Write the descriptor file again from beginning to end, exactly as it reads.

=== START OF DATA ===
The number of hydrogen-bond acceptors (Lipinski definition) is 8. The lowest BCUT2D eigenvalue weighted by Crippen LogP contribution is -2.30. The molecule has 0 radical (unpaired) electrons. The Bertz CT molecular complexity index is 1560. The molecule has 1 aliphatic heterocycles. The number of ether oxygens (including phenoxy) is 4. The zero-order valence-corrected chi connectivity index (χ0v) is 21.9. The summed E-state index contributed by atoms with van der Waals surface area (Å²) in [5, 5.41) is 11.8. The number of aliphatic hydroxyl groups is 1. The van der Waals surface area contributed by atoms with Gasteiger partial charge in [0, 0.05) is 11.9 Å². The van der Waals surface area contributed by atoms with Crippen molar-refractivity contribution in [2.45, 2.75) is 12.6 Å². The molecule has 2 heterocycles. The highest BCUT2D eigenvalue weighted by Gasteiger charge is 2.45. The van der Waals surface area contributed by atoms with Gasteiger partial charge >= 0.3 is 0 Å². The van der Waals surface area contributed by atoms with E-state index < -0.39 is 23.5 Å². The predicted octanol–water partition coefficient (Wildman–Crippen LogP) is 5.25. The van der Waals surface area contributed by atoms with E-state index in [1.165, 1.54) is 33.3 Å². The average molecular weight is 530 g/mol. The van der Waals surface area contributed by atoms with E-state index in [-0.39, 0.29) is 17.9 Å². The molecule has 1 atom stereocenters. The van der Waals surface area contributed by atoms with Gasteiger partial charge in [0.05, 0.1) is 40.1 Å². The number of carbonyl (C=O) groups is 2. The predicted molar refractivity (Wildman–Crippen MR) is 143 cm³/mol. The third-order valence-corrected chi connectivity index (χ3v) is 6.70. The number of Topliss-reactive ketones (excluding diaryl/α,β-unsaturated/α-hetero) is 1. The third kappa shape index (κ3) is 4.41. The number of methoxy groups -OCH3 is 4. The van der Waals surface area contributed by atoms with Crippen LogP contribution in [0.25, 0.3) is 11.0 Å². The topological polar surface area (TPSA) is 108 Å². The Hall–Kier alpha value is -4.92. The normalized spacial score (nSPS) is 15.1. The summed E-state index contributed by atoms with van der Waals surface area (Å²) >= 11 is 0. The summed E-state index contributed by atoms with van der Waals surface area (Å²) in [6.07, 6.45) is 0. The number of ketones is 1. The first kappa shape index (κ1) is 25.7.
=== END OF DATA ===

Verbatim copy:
The number of hydrogen-bond acceptors (Lipinski definition) is 8. The lowest BCUT2D eigenvalue weighted by Crippen LogP contribution is -2.30. The molecule has 0 radical (unpaired) electrons. The Bertz CT molecular complexity index is 1560. The molecule has 1 aliphatic heterocycles. The number of ether oxygens (including phenoxy) is 4. The zero-order valence-corrected chi connectivity index (χ0v) is 21.9. The summed E-state index contributed by atoms with van der Waals surface area (Å²) in [5, 5.41) is 11.8. The number of aliphatic hydroxyl groups is 1. The van der Waals surface area contributed by atoms with Gasteiger partial charge in [0, 0.05) is 11.9 Å². The van der Waals surface area contributed by atoms with Crippen molar-refractivity contribution in [2.45, 2.75) is 12.6 Å². The molecule has 2 heterocycles. The highest BCUT2D eigenvalue weighted by Gasteiger charge is 2.45. The van der Waals surface area contributed by atoms with Gasteiger partial charge >= 0.3 is 0 Å². The van der Waals surface area contributed by atoms with E-state index < -0.39 is 23.5 Å². The predicted octanol–water partition coefficient (Wildman–Crippen LogP) is 5.25. The van der Waals surface area contributed by atoms with E-state index in [1.165, 1.54) is 33.3 Å². The average molecular weight is 530 g/mol. The van der Waals surface area contributed by atoms with E-state index in [-0.39, 0.29) is 17.9 Å². The molecule has 1 atom stereocenters. The van der Waals surface area contributed by atoms with Gasteiger partial charge in [0.05, 0.1) is 40.1 Å². The number of carbonyl (C=O) groups is 2. The predicted molar refractivity (Wildman–Crippen MR) is 143 cm³/mol. The third-order valence-corrected chi connectivity index (χ3v) is 6.70. The number of Topliss-reactive ketones (excluding diaryl/α,β-unsaturated/α-hetero) is 1. The third kappa shape index (κ3) is 4.41. The number of methoxy groups -OCH3 is 4. The van der Waals surface area contributed by atoms with Crippen LogP contribution in [0.25, 0.3) is 11.0 Å². The topological polar surface area (TPSA) is 108 Å². The Hall–Kier alpha value is -4.92. The normalized spacial score (nSPS) is 15.1. The summed E-state index contributed by atoms with van der Waals surface area (Å²) >= 11 is 0. The summed E-state index contributed by atoms with van der Waals surface area (Å²) in [6.07, 6.45) is 0. The number of ketones is 1. The first kappa shape index (κ1) is 25.7.